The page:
Effect of foot progression angle adjustment on the knee adduction moment and knee joint contact force in runners with and without knee osteoarthritis

Fong, I. C. D.; Li, W. S. C.; Tai, W. K. J.; Tsang, T. W. R.; Zhang, J. H.; Chen, T. L. W.; Baur, H.; Eichelberger, P.; Cheung, R. T. H. (2018). Effect of foot progression angle adjustment on the knee adduction moment and knee joint contact force in runners with and without knee osteoarthritis Gait Posture, 61, pp. 34-39. Elsevier 10.1016/j.gaitpost.2017.12.029

[img] Text
Effect of foot progression angle adjustment on the knee adduction moment and knee joint contact force in runners with and without knee osteoarthritis.pdf - Published Version
Restricted to registered users only
Available under License Publisher holds Copyright.

Download (406kB) | Request a copy

Background Knee adduction moment (KAM) is often used as a surrogate marker of knee contact force (KCF) during walking. Previous studies have reported potential benefits to reduce KAM in patients with knee osteoarthritis (OA) by foot progression angle adjustment. However, KAM is an external moment and it does not consider any muscle contribution to the joint loading, which should pose a greater influence in running than walking. Research question This study used a computational model to compare KAM and KCF between runners with and without knee OA during running. In addition, we evaluated the KAM and KCF when runners adjusted to an out-toe running style. Methods Kinematic, kinetic, and lower limb EMG data were collected from 9 runners with knee OA and 10 healthy counterparts. They were asked to run at their usual speed with standard shoes on an instrumented treadmill. Results We found no significant difference in the KAM during running between OA and the healthy group (p > 0.376). However, runners with knee OA exhibited a greater total KCF than the healthy counterparts (p < 0.041). We did not observe any reduction in KAM after foot progression angle adjustment (p > 0.346). Surprisingly, an increase in the longitudinal KCF and total KCF were found with adjustment of foot progression angle (p < 0.046). Significance Unlike the findings reported by the previous walking trials, our findings do not support the notion that foot progression angle adjustment would lead to a lower joint loading during running. Keywords Out-toe gait ; Joint loading ; Running ; EMG ; Musculoskeletal modelling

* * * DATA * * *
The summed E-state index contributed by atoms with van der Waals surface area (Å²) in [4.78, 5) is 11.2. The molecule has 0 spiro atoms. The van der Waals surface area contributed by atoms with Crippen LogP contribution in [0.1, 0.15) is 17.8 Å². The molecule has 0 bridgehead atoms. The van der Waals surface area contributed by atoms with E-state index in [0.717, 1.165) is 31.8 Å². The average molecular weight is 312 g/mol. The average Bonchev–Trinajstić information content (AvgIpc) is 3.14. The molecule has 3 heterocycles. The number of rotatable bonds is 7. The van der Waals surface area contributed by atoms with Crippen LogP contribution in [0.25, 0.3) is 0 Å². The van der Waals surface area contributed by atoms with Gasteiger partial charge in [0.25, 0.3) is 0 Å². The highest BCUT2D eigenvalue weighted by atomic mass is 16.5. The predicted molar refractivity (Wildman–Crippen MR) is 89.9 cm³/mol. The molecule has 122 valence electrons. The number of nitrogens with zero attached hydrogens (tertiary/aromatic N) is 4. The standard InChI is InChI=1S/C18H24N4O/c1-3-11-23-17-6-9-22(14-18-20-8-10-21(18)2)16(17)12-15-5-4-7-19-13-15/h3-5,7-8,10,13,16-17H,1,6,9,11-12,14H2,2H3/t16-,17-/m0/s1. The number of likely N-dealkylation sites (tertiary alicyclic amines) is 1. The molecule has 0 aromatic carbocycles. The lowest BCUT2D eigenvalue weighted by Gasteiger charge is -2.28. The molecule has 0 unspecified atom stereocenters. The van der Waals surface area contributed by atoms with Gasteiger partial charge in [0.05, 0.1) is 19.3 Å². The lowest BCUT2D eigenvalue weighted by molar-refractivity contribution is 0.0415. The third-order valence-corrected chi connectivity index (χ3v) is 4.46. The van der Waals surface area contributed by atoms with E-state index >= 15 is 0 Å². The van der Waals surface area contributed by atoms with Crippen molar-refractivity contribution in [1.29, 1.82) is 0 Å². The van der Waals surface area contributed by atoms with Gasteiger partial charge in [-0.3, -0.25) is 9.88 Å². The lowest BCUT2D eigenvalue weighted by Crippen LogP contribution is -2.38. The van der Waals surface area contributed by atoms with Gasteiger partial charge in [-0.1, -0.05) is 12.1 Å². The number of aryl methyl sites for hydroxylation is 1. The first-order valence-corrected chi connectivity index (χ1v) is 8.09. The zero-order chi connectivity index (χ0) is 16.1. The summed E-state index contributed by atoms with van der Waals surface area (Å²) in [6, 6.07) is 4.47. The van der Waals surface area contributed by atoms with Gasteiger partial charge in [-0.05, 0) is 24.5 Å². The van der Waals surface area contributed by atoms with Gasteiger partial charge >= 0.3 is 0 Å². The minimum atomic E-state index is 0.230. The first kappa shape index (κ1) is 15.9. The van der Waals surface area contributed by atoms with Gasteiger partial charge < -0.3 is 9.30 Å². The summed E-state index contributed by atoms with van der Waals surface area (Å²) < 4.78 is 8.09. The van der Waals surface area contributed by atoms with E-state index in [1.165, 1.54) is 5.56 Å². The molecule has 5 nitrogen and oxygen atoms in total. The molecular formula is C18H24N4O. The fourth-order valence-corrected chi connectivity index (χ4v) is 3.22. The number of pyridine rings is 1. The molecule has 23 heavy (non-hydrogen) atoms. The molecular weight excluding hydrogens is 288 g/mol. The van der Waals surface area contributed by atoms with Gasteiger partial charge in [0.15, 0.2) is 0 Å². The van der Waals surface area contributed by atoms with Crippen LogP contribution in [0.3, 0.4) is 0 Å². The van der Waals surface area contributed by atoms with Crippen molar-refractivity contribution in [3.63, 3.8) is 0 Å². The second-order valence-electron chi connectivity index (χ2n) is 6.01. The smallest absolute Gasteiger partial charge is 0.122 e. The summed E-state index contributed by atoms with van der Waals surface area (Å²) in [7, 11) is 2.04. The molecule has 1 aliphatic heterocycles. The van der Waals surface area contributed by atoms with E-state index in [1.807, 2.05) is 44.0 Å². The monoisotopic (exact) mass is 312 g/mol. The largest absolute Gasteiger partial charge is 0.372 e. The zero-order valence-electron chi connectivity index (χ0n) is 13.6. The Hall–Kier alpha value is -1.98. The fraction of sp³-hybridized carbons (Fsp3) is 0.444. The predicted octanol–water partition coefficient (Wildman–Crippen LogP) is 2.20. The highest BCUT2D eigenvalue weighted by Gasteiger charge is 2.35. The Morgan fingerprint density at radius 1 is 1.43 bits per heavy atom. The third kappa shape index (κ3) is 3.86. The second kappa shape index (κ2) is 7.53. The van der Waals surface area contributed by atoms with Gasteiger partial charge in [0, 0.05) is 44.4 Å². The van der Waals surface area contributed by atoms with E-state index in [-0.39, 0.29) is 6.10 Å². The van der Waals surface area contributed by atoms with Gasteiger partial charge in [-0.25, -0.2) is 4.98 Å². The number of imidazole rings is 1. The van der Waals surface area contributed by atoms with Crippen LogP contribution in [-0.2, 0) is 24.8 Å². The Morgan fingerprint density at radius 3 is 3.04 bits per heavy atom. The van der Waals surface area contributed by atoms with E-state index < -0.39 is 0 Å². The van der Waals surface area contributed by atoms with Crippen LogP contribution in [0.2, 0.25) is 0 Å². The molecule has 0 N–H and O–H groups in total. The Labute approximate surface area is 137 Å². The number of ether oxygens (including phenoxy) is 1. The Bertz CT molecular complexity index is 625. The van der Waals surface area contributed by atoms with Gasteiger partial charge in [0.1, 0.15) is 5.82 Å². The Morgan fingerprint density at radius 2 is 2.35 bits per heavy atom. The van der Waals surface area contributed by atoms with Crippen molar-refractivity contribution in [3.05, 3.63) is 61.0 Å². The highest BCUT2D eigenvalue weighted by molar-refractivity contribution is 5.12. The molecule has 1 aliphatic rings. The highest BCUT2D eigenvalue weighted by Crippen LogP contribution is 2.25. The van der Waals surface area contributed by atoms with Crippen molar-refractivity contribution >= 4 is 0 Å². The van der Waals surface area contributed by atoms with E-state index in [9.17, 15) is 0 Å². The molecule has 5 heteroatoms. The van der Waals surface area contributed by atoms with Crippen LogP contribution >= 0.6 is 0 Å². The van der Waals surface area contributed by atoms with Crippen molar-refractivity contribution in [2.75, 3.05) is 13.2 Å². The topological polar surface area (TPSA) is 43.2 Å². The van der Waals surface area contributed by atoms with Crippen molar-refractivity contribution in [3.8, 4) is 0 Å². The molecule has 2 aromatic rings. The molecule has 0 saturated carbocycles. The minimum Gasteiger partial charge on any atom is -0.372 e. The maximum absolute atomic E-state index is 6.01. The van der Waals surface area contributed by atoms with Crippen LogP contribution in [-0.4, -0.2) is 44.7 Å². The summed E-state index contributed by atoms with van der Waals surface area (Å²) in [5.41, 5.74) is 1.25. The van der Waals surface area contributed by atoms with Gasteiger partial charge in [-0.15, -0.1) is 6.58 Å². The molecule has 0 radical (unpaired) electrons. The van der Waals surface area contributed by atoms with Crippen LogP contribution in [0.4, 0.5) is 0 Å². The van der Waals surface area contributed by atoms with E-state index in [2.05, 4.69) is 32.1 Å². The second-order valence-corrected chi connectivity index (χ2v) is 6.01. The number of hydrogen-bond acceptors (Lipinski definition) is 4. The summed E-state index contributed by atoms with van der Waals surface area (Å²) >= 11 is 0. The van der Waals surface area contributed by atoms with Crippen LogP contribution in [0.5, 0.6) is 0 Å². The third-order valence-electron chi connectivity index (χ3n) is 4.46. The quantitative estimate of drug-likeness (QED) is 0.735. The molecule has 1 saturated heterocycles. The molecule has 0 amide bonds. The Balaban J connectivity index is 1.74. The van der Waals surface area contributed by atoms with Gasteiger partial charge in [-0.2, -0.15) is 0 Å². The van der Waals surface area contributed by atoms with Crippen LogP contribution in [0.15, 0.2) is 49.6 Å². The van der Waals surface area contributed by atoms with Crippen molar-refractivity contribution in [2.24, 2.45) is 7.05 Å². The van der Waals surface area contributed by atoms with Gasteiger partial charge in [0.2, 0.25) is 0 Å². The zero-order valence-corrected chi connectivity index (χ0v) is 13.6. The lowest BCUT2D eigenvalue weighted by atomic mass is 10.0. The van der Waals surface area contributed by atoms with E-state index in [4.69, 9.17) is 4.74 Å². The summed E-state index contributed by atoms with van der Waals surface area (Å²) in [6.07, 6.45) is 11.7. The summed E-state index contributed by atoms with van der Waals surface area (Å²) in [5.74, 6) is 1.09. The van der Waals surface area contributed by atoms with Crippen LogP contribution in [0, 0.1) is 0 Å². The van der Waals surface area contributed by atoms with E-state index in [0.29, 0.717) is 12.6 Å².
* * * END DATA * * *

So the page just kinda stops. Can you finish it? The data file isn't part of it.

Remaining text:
Item Type:

Journal Article (Original Article)

Division/Institute:

School of Health Professions
School of Health Professions > Physiotherapy
School of Health Professions > Physiotherapy > Foot Biomechanics and Technology

Name:

Fong, I. C. D.;
Li, W. S. C.;
Tai, W. K. J.;
Tsang, T. W. R.;
Zhang, J. H.;
Chen, T. L. W.;
Baur, H.;
Eichelberger, P. and
Cheung, R. T. H.

ISSN:

0966-6362

Publisher:

Elsevier

Language:

English

Submitter:

Admin import user

Date Deposited:

29 Oct 2019 11:44

Last Modified:

28 May 2021 09:32

Publisher DOI:

10.1016/j.gaitpost.2017.12.029

ARBOR DOI:

10.24451/arbor.6765

URI:

https://arbor.bfh.ch/id/eprint/6765

Actions (login required)

View Item View Item
Provide Feedback